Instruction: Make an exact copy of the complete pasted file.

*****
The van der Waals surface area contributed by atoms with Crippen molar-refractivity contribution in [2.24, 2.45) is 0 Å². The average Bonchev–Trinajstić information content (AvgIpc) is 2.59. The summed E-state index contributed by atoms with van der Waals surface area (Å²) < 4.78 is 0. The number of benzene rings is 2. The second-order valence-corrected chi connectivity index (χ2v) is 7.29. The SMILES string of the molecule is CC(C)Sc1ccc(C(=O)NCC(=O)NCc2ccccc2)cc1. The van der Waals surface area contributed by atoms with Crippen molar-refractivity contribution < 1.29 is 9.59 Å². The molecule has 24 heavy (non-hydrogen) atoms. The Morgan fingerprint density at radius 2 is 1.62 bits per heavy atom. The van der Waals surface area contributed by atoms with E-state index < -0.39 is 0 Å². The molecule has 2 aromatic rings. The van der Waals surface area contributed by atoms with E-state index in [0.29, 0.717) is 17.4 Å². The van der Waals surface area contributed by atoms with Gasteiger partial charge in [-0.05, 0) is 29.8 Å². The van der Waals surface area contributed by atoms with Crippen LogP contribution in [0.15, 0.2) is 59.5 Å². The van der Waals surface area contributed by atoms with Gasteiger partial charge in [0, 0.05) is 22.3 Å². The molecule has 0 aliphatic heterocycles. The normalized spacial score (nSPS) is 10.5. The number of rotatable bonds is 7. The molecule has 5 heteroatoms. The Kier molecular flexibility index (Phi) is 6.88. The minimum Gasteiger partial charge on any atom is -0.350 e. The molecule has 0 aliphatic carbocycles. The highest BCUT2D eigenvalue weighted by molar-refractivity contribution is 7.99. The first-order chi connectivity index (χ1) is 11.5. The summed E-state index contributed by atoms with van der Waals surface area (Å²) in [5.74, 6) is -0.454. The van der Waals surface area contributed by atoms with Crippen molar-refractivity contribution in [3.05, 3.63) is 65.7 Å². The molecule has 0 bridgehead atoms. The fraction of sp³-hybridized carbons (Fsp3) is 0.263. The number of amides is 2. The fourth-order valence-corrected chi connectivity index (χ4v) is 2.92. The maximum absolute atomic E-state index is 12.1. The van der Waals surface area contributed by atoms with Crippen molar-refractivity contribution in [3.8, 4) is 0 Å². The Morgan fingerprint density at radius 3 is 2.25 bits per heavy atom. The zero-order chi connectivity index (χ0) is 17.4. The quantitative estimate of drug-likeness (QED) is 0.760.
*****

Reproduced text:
The van der Waals surface area contributed by atoms with Crippen molar-refractivity contribution in [2.24, 2.45) is 0 Å². The average Bonchev–Trinajstić information content (AvgIpc) is 2.59. The summed E-state index contributed by atoms with van der Waals surface area (Å²) < 4.78 is 0. The number of benzene rings is 2. The second-order valence-corrected chi connectivity index (χ2v) is 7.29. The SMILES string of the molecule is CC(C)Sc1ccc(C(=O)NCC(=O)NCc2ccccc2)cc1. The van der Waals surface area contributed by atoms with Crippen molar-refractivity contribution < 1.29 is 9.59 Å². The molecule has 24 heavy (non-hydrogen) atoms. The Morgan fingerprint density at radius 2 is 1.62 bits per heavy atom. The van der Waals surface area contributed by atoms with E-state index < -0.39 is 0 Å². The molecule has 2 aromatic rings. The van der Waals surface area contributed by atoms with E-state index in [0.29, 0.717) is 17.4 Å². The van der Waals surface area contributed by atoms with Gasteiger partial charge in [-0.05, 0) is 29.8 Å². The van der Waals surface area contributed by atoms with Crippen LogP contribution in [0.15, 0.2) is 59.5 Å². The van der Waals surface area contributed by atoms with Gasteiger partial charge in [0, 0.05) is 22.3 Å². The molecule has 0 aliphatic heterocycles. The normalized spacial score (nSPS) is 10.5. The number of rotatable bonds is 7. The molecule has 5 heteroatoms. The Kier molecular flexibility index (Phi) is 6.88. The minimum Gasteiger partial charge on any atom is -0.350 e. The molecule has 0 aliphatic carbocycles. The highest BCUT2D eigenvalue weighted by molar-refractivity contribution is 7.99. The first-order chi connectivity index (χ1) is 11.5. The summed E-state index contributed by atoms with van der Waals surface area (Å²) in [5.74, 6) is -0.454. The van der Waals surface area contributed by atoms with Crippen molar-refractivity contribution in [3.05, 3.63) is 65.7 Å². The molecule has 0 bridgehead atoms. The fraction of sp³-hybridized carbons (Fsp3) is 0.263. The number of amides is 2. The fourth-order valence-corrected chi connectivity index (χ4v) is 2.92. The maximum absolute atomic E-state index is 12.1. The van der Waals surface area contributed by atoms with Crippen molar-refractivity contribution in [3.8, 4) is 0 Å². The Morgan fingerprint density at radius 3 is 2.25 bits per heavy atom. The zero-order chi connectivity index (χ0) is 17.4. The quantitative estimate of drug-likeness (QED) is 0.760.